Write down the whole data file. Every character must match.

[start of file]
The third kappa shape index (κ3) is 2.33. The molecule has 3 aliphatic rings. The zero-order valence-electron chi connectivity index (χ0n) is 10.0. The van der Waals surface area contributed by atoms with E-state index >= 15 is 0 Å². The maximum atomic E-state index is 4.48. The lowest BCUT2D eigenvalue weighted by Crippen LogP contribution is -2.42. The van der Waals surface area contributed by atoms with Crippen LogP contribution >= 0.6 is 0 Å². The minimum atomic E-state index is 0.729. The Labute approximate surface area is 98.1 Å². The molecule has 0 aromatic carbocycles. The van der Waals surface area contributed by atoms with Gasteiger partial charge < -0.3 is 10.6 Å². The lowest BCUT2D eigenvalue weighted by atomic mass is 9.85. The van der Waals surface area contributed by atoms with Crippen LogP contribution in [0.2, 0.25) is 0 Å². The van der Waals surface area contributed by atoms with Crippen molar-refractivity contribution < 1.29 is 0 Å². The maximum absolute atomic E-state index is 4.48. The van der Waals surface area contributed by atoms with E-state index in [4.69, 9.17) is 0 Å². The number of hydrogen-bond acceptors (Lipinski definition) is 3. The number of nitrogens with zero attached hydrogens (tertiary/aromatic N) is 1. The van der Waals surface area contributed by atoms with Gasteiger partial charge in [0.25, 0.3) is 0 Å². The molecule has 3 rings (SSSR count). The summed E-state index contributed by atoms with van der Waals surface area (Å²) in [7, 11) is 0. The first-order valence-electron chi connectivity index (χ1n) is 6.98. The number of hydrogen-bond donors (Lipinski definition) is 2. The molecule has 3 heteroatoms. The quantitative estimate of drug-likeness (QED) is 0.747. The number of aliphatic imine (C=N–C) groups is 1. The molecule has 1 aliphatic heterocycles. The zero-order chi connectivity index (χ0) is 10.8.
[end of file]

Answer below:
The third kappa shape index (κ3) is 2.33. The molecule has 3 aliphatic rings. The zero-order valence-electron chi connectivity index (χ0n) is 10.0. The van der Waals surface area contributed by atoms with E-state index >= 15 is 0 Å². The maximum atomic E-state index is 4.48. The lowest BCUT2D eigenvalue weighted by Crippen LogP contribution is -2.42. The van der Waals surface area contributed by atoms with Crippen LogP contribution >= 0.6 is 0 Å². The minimum atomic E-state index is 0.729. The Labute approximate surface area is 98.1 Å². The molecule has 0 aromatic carbocycles. The van der Waals surface area contributed by atoms with Gasteiger partial charge < -0.3 is 10.6 Å². The lowest BCUT2D eigenvalue weighted by atomic mass is 9.85. The van der Waals surface area contributed by atoms with Crippen LogP contribution in [0.2, 0.25) is 0 Å². The van der Waals surface area contributed by atoms with Crippen molar-refractivity contribution < 1.29 is 0 Å². The maximum absolute atomic E-state index is 4.48. The van der Waals surface area contributed by atoms with E-state index in [4.69, 9.17) is 0 Å². The number of hydrogen-bond acceptors (Lipinski definition) is 3. The number of nitrogens with zero attached hydrogens (tertiary/aromatic N) is 1. The van der Waals surface area contributed by atoms with Gasteiger partial charge in [0.25, 0.3) is 0 Å². The molecule has 3 rings (SSSR count). The summed E-state index contributed by atoms with van der Waals surface area (Å²) in [7, 11) is 0. The first-order valence-electron chi connectivity index (χ1n) is 6.98. The number of hydrogen-bond donors (Lipinski definition) is 2. The molecule has 3 heteroatoms. The quantitative estimate of drug-likeness (QED) is 0.747. The number of aliphatic imine (C=N–C) groups is 1. The molecule has 1 aliphatic heterocycles. The zero-order chi connectivity index (χ0) is 10.8.